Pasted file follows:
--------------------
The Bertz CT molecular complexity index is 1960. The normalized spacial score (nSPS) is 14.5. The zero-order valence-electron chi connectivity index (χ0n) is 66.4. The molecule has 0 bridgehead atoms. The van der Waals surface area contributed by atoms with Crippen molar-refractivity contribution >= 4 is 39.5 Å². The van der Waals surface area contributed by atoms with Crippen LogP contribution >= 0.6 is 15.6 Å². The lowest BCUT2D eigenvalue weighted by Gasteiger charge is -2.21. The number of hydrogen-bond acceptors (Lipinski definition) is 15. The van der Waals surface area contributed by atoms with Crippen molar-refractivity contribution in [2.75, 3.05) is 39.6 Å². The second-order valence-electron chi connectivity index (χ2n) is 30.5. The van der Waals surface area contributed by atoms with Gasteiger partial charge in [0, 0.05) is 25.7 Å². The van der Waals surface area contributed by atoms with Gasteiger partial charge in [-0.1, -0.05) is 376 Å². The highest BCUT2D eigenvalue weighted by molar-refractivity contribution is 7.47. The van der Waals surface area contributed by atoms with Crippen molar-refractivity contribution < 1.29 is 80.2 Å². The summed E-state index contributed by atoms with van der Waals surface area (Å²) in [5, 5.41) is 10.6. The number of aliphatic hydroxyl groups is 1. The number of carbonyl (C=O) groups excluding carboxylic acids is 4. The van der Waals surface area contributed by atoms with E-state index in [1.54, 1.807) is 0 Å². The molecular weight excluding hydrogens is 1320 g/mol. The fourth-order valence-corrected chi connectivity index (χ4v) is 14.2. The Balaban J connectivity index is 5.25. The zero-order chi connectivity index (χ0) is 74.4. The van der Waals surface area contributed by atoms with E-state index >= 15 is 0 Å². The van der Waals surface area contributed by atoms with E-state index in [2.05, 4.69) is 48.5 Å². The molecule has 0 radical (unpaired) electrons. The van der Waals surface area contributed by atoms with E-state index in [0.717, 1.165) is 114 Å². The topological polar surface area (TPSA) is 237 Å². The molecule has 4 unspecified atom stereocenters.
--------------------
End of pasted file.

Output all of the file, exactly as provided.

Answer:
The Bertz CT molecular complexity index is 1960. The normalized spacial score (nSPS) is 14.5. The zero-order valence-electron chi connectivity index (χ0n) is 66.4. The molecule has 0 bridgehead atoms. The van der Waals surface area contributed by atoms with Crippen molar-refractivity contribution >= 4 is 39.5 Å². The van der Waals surface area contributed by atoms with Crippen LogP contribution >= 0.6 is 15.6 Å². The lowest BCUT2D eigenvalue weighted by Gasteiger charge is -2.21. The number of hydrogen-bond acceptors (Lipinski definition) is 15. The van der Waals surface area contributed by atoms with Crippen molar-refractivity contribution in [2.75, 3.05) is 39.6 Å². The second-order valence-electron chi connectivity index (χ2n) is 30.5. The van der Waals surface area contributed by atoms with Gasteiger partial charge in [0, 0.05) is 25.7 Å². The van der Waals surface area contributed by atoms with Gasteiger partial charge in [-0.1, -0.05) is 376 Å². The highest BCUT2D eigenvalue weighted by molar-refractivity contribution is 7.47. The van der Waals surface area contributed by atoms with Crippen molar-refractivity contribution < 1.29 is 80.2 Å². The summed E-state index contributed by atoms with van der Waals surface area (Å²) in [5, 5.41) is 10.6. The number of aliphatic hydroxyl groups is 1. The number of carbonyl (C=O) groups excluding carboxylic acids is 4. The van der Waals surface area contributed by atoms with E-state index in [1.54, 1.807) is 0 Å². The molecular weight excluding hydrogens is 1320 g/mol. The fourth-order valence-corrected chi connectivity index (χ4v) is 14.2. The Balaban J connectivity index is 5.25. The zero-order chi connectivity index (χ0) is 74.4. The van der Waals surface area contributed by atoms with E-state index >= 15 is 0 Å². The van der Waals surface area contributed by atoms with E-state index in [2.05, 4.69) is 48.5 Å². The molecule has 0 radical (unpaired) electrons. The van der Waals surface area contributed by atoms with E-state index in [0.717, 1.165) is 114 Å². The topological polar surface area (TPSA) is 237 Å². The molecule has 4 unspecified atom stereocenters.